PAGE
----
Motivating adolescents to learn can be a challenge! Often distracted and easily bored, these kids are also critical thinkers capable of thriving in the classroom while learning 21st century skills. How do we hold their attention and develop their abilities? Research shows that all students-regardless of learning style, disability category, or language difference-learn more effectively when they are engaged in active learning. 41 Active Learning Strategies for the Inclusive Classroom shows teachers how to help all students achieve positive learning outcomes. The authors provide a compilation of strategies that serve as blueprints for instructional design and directions for using them across a variety of content areas. The many benefits of active learning include: A more engaged and interactive classroom Increased self-directed learning Development of higher-order thinking skills such as analysis, synthesis, evaluation Improved reading, discussion, and writing competencies Each strategy includes materials, directions, sample applications across content areas, ways to support students with learning differences, and sample vignettes.
New teacher requirements and raised expectations to meet higher standards for all students might make the teaching challenge look daunting. The authors understand your journey, and will walk you through the process step-by-step so that you are fully prepared to achieve success!
Learn more about Diane Casale-Giannola's PD offerings Consulting Description: Active Learning for the Inclusive Classroom, K-5 Consulting Description: Active Learning for the Inclusive Classroom, 6-12 Dr. Diane Casale-Giannola is currently a Associate Professor in the School of Education at Rider University. She received her Master's of Science, specializing in Special Education, from Albany University and her Ph.D. from New York University. She also holds an Advanced Certificate in Educational Supervision and Administration from Brooklyn College. Dr. Casale-Giannola is an active researcher, presenter, and consultant, focusing on how to assess and address the needs of diverse student populations. She is an active member of the New Jersey Council for Exceptional Children and Council for Exceptional Children, including participating in the CEC scholarship committee and sponsoring the first state-wide Student CEC professional conference. She also is on the Special Education Advisory Board, which consults with community and university members to support pre-service teachers to effectively teach and service individuals with disabilities in the community and their families. Learn more about Linda Green's PD offerings Consulting Description: Active Learning for the Inclusive Classroom, K-5 Consulting Description: Active Learning for the Inclusive Classroom, 6-12 Dr. Linda Green has a B.A. in English from University of Bridgeport, an M.A. in Special Education and Reading from Eastern New Mexico University, and a Ph.D. in Psychological & Cultural Studies and Special Education from University of Nebraska at Lincoln. She holds certifications in Special Education and Teacher of English and is currently as Associate Professor of Education at Centenary College. She has worked as a special education teacher and a consultant, preparing and implementing workshops on a variety of topics related to special education. Dr. Green is a member of the Council for Exceptional Children (CEC) and the Teacher Education Division of CEC. She presents regularly at national special education conferences, is a reviewer of conference proposals for national special education conferences, and a reviewer of manuscripts for special education texts for major education publishers. Dr. Green has taught most of the special education courses at Centenary on both the undergraduate and graduate level, and she developed and is the current director of the M.A. program in Special Education. She also serves as the director of the Teachers of Students with Disabilities Certification Program. She received the Centenary College Distinguished Teacher Award in 2000. She is the founding advisor of the Centenary College Student Chapter of the Council for Exceptional Children.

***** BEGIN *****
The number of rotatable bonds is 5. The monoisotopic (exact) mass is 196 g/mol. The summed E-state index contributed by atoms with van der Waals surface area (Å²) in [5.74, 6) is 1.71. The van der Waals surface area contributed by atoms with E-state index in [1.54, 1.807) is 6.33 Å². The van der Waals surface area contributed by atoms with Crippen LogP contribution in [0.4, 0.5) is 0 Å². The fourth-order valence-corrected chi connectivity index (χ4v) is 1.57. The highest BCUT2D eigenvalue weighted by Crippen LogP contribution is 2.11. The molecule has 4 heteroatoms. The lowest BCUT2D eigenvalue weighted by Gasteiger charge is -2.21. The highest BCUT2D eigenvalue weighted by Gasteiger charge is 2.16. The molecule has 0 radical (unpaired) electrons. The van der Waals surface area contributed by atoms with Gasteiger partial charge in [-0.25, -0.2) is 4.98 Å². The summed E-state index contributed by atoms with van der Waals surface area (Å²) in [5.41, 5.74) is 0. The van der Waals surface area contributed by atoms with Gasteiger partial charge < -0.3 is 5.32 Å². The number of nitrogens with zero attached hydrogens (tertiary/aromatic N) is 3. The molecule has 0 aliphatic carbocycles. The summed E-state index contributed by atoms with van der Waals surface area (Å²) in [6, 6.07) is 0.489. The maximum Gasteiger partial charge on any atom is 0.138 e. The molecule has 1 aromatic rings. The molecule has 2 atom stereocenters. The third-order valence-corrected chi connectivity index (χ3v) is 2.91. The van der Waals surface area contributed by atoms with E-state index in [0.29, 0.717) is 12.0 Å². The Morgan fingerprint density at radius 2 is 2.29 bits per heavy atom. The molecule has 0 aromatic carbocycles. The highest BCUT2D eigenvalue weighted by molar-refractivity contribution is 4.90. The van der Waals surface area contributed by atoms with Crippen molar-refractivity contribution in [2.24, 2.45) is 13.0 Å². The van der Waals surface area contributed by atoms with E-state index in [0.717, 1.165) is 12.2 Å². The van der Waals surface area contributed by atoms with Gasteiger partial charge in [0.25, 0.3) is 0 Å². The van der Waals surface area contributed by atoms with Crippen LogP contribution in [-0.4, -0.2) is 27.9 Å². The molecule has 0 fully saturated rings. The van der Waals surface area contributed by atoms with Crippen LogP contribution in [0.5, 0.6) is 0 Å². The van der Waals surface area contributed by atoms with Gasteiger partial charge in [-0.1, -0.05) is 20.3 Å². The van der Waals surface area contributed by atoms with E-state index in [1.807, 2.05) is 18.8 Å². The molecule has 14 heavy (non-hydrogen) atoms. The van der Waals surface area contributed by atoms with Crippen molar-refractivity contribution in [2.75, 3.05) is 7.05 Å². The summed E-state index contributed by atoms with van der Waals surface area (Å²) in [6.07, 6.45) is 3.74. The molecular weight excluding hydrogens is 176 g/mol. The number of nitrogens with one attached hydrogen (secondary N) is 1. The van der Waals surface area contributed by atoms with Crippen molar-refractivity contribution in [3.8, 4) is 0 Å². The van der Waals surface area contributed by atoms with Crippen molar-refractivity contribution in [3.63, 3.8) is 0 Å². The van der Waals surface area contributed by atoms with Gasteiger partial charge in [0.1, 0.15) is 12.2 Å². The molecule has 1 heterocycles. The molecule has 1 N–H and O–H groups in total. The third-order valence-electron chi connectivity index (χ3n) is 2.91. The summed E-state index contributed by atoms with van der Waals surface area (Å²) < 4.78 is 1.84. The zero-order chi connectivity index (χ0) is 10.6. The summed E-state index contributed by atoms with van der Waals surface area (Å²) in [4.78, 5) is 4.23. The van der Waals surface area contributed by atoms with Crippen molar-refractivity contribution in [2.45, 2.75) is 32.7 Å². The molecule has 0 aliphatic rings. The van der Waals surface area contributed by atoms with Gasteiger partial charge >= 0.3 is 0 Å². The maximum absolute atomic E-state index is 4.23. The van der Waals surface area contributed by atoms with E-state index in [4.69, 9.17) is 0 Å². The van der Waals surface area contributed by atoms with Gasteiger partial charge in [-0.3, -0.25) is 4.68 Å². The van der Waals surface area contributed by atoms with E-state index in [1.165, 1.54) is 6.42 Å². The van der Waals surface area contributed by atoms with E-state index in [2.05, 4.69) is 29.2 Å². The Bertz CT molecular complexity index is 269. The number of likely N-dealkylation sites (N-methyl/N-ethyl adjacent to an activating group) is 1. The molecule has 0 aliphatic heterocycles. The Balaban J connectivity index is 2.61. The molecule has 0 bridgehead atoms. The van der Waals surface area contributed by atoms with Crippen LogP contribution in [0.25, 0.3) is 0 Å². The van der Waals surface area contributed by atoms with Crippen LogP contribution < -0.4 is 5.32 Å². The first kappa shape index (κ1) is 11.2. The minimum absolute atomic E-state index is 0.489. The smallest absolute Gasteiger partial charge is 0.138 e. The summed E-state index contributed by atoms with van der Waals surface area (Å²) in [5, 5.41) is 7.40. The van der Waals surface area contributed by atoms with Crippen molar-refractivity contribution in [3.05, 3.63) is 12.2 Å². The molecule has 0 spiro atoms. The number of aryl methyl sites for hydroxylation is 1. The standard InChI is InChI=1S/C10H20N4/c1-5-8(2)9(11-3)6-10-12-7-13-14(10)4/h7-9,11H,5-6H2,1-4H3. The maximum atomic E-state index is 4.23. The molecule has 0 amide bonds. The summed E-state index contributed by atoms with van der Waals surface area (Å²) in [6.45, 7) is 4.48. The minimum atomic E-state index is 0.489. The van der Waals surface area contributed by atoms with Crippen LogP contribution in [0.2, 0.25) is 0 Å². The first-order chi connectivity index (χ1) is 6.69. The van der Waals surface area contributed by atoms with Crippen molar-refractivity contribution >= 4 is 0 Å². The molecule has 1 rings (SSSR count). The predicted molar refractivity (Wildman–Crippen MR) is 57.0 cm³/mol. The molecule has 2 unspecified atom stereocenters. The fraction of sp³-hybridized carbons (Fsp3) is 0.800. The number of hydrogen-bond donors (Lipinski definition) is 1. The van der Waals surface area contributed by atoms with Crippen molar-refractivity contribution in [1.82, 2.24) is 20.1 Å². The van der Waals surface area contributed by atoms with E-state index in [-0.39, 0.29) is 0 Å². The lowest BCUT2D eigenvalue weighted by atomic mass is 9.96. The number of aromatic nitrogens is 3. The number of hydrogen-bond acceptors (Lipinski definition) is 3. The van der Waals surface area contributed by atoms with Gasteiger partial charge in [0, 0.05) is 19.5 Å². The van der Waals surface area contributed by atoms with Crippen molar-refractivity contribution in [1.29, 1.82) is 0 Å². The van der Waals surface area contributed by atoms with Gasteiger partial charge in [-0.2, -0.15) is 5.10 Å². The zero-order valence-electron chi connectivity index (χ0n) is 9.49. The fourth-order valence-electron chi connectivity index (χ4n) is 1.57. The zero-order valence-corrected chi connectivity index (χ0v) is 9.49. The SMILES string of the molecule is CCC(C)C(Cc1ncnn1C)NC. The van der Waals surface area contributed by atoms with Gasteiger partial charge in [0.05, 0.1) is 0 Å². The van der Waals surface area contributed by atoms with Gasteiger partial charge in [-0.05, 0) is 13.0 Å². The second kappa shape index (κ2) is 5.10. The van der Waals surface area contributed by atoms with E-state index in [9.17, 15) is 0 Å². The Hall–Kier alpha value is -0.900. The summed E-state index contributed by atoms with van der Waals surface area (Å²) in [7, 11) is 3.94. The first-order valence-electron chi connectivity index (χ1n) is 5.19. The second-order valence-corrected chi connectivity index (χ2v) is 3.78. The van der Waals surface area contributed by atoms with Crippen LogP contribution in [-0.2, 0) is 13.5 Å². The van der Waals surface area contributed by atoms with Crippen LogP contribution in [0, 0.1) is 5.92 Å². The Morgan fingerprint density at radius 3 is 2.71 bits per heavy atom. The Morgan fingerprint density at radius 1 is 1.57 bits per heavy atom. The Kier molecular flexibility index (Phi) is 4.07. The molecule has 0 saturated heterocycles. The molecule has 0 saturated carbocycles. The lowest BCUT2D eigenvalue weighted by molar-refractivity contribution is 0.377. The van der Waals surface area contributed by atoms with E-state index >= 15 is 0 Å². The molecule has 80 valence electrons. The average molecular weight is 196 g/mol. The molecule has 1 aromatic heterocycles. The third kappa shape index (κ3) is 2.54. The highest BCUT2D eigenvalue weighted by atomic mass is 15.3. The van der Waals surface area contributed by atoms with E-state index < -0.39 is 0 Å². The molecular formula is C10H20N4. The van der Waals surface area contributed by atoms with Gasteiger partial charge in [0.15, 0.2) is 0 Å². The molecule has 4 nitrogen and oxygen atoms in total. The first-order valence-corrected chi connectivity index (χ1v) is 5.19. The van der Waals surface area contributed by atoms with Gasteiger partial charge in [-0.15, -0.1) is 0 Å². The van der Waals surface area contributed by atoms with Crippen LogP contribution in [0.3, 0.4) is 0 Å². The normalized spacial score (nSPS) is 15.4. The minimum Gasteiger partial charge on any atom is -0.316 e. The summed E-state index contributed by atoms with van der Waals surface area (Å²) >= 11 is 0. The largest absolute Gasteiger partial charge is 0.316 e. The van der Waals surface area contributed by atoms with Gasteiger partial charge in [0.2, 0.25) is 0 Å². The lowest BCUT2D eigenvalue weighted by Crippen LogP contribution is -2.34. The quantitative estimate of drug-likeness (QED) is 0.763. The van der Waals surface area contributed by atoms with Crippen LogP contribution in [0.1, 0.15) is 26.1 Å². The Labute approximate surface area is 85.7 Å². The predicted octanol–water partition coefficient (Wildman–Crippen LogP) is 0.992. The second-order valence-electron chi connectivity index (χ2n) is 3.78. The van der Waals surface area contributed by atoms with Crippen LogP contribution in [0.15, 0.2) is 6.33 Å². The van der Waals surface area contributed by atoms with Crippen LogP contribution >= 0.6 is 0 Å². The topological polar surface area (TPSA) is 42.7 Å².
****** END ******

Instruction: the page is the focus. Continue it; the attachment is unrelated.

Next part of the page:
Preface Acknowledgments About the Authors 1. Inclusion at the Secondary Level 2. Active Learning Strategies in the Middle School and High School: Debunking the Myth 3. Selecting and Implementing Active Learning Strategies for the Inclusive Classroom 4. Grouping for Instruction: Who Goes Where With Whom to Do What 5. Active Learning Strategies References
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